Helium

  • Breakthrough in Quantum Physics: Reaction of Quantum Fluid to Photoexcitation of Dissolved Particles

    Markus Koch (3rd from left), Bernhard Thaler (4th fro left), head of institute Wolfgang Ernst (far right) and team in the "Femtosecond-Laser-Lab" at the Institute of Experimental Physics at TU Graz. ©Lunghammer - TU Graz

    Researchers from Graz University of Technology have described for the first time the dynamics which takes place within a trillionth of a second after photoexcitation of a single atom inside a superfluid helium nanodroplet. In his research, Markus Koch, Associate Professor at the Institute of Experimental Physics of Graz University of Technology (TU Graz), concentrates on processes in molecules and clusters which take place on time scales of picoseconds (10⁻¹² seconds) and femtoseconds (10⁻¹⁵ seconds). Now Koch and his team have achieved a breakthrough in the research on completely novel molecular systems.

  • Freiburg Researchers Investigate Ultrafast Reaction of Superfluid Helium Triggerd by Extreme Ultraviolet Laser Pulses

    Excitation of helium nanodroplets by ultra-short laser pulses. Photo: AG Stienkemeier

    A team headed by Professor Frank Stienkemeier at Freiburg’s Institute of Physics and Dr. Marcel Mudrich, professor at the University of Aarhus in Denmark, has observed the ultrafast reaction of nanodroplets of helium after excitation with extreme ultraviolet radiation (XUV) using a free-electron laser in real time. The researchers have published their findings in the latest issue of Nature Communications. Lasers generating high-intensity and ultra-short XUV and X-ray pulses give researchers new options for investigating the fundamental properties of matter in great detail. In many such experiments, material samples in the nanometer range are of particular interest. Some scientists use helium droplets no larger than a few nanometers as a means of transporting and studying embedded molecules and molecular nanostructures.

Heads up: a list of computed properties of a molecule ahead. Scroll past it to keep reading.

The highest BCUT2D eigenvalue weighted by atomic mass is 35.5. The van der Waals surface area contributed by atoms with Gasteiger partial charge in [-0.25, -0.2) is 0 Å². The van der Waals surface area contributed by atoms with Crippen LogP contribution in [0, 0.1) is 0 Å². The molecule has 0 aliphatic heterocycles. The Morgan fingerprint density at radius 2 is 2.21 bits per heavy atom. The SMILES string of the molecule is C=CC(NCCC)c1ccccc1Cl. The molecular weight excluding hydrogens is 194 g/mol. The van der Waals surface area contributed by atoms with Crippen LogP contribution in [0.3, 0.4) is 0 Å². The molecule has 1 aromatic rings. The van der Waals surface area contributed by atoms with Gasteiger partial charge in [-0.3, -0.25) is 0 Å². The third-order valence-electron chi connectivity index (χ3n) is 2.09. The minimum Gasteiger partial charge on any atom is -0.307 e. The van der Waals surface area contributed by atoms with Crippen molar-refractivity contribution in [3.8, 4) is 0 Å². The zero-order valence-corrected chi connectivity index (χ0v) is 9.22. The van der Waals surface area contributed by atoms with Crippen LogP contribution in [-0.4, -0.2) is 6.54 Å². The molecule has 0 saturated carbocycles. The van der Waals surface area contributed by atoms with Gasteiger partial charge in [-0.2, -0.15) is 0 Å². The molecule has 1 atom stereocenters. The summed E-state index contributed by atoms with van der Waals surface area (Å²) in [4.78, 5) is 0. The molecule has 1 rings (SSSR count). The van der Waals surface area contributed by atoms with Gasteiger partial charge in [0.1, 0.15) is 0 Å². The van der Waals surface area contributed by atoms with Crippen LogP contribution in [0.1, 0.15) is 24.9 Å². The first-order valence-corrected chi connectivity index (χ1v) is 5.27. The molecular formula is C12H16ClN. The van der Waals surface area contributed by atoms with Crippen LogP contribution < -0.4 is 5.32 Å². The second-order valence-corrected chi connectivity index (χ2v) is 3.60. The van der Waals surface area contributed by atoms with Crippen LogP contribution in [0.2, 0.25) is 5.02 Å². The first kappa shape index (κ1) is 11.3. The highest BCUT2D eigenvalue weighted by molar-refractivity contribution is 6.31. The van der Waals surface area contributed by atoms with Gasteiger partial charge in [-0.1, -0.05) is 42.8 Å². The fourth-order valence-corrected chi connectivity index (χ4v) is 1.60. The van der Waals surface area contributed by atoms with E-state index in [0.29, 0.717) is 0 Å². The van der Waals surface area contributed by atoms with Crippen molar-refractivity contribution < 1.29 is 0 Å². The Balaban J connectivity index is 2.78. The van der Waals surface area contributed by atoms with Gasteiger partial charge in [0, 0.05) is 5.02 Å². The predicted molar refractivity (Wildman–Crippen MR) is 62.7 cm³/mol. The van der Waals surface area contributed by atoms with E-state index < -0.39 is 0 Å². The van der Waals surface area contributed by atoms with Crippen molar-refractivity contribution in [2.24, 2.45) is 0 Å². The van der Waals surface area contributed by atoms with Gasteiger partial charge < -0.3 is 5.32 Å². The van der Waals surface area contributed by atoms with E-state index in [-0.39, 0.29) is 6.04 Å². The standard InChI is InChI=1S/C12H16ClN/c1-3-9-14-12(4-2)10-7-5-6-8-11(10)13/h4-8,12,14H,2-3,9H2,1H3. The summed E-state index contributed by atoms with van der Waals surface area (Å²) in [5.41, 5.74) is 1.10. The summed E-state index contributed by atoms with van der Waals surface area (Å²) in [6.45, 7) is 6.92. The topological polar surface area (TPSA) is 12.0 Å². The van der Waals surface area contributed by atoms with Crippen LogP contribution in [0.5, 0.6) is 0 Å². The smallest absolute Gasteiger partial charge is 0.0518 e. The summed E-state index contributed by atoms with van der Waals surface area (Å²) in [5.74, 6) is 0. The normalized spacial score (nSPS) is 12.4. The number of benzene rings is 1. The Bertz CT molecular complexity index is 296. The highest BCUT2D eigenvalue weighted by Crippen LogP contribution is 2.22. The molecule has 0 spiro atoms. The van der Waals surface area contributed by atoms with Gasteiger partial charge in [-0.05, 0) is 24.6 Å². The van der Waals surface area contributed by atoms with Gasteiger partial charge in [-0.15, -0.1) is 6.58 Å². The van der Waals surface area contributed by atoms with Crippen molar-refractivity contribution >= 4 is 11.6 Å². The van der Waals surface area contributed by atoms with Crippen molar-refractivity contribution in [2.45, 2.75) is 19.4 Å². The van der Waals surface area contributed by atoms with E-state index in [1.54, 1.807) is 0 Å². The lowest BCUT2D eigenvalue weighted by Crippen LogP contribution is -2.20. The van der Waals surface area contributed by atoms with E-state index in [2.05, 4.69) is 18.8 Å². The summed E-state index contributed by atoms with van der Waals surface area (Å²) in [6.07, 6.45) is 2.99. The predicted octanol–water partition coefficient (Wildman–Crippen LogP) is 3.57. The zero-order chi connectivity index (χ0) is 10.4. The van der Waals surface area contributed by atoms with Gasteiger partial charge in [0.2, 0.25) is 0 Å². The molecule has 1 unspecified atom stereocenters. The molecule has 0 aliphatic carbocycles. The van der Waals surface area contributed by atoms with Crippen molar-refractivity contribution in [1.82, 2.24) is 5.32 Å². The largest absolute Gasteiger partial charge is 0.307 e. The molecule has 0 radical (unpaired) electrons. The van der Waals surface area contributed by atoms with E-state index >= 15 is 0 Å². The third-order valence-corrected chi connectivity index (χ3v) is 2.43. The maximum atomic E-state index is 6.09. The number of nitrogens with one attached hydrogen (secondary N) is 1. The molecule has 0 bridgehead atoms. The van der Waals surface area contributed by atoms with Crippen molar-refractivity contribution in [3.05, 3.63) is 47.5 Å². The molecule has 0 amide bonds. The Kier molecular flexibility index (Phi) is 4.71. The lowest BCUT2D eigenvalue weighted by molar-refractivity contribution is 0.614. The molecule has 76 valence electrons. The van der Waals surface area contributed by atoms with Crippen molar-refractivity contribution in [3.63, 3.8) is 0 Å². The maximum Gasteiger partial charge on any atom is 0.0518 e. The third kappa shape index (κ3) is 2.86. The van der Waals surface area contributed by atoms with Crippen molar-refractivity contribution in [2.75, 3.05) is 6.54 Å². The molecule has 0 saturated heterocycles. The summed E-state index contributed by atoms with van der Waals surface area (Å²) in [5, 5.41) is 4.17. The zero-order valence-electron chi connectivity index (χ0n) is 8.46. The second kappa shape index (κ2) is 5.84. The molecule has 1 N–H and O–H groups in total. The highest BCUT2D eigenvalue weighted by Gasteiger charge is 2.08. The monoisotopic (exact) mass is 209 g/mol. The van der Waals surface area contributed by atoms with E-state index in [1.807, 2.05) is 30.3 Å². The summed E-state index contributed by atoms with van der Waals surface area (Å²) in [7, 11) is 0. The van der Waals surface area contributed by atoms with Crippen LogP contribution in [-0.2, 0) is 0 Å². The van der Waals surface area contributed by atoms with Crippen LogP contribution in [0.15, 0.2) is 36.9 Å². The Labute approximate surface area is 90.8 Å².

• New Manifestation of Magnetic Monopoles Discovered

    A superfluid helium droplet acts as a magnetic monopole. IST Austria/Birgit Rieger

    Significant effort has gone into engineering the long-sought magnetic monopoles. Now scientists have found them in an unexpected place, and revealed that they have been around for a long time. The startling similarity between the physical laws describing electric phenomena and those describing magnetic phenomena has been known since the 19th century. However, one piece that would make the two perfectly symmetric was missing: magnetic monopoles. While magnetic monopoles in the form of elementary particles remain elusive, there have been some recent successes in engineering objects that behave effectively like magnetic monopoles.

  • Partnership at a distance: Deep-frozen helium molecules

    “When two loners are forced to share a bed, they move well beyond its edges to get away from each other.” Peter Evers

    As atomic physicists in Frankfurt have now been able to confirm, over 75 percent of the time helium atoms are so far apart that their bond can be explained only by the quantum-mechanical tunnel effect. Helium atoms are loners. Only if they are cooled down to an extremely low temperature do they form a very weakly bound molecule. In so doing, they can keep a tremendous distance from each other thanks to the quantum-mechanical tunnel effect. As atomic physicists in Frankfurt have now been able to confirm, over 75 percent of the time they are so far apart that their bond can be explained only by the quantum-mechanical tunnel effect.

  • Roton Quasiparticles Observed in Quantum Gas

    A cigar-shaped gas of magnetic atoms can support a roton mode. IQOQI Innsbruck/Harald Ritsch

    An Innsbruck team of experimental physicists, in collaboration with theorists from Innsbruck and Hannover, has for the first time observed so-called roton quasiparticles in a quantum gas. Empirically introduced by Landau to explain the bizarre properties of superfluid liquid Helium, these quasiparticles reflect an "energy softening" in the system as precursor of a crystallization instability. The new work published in Nature Physics demonstrate similar phenomena in the quantum-gas phase thanks to magnetic interactions, paving the way for a novel understanding of paradigmatic states of quantum fluids, such as supersolids.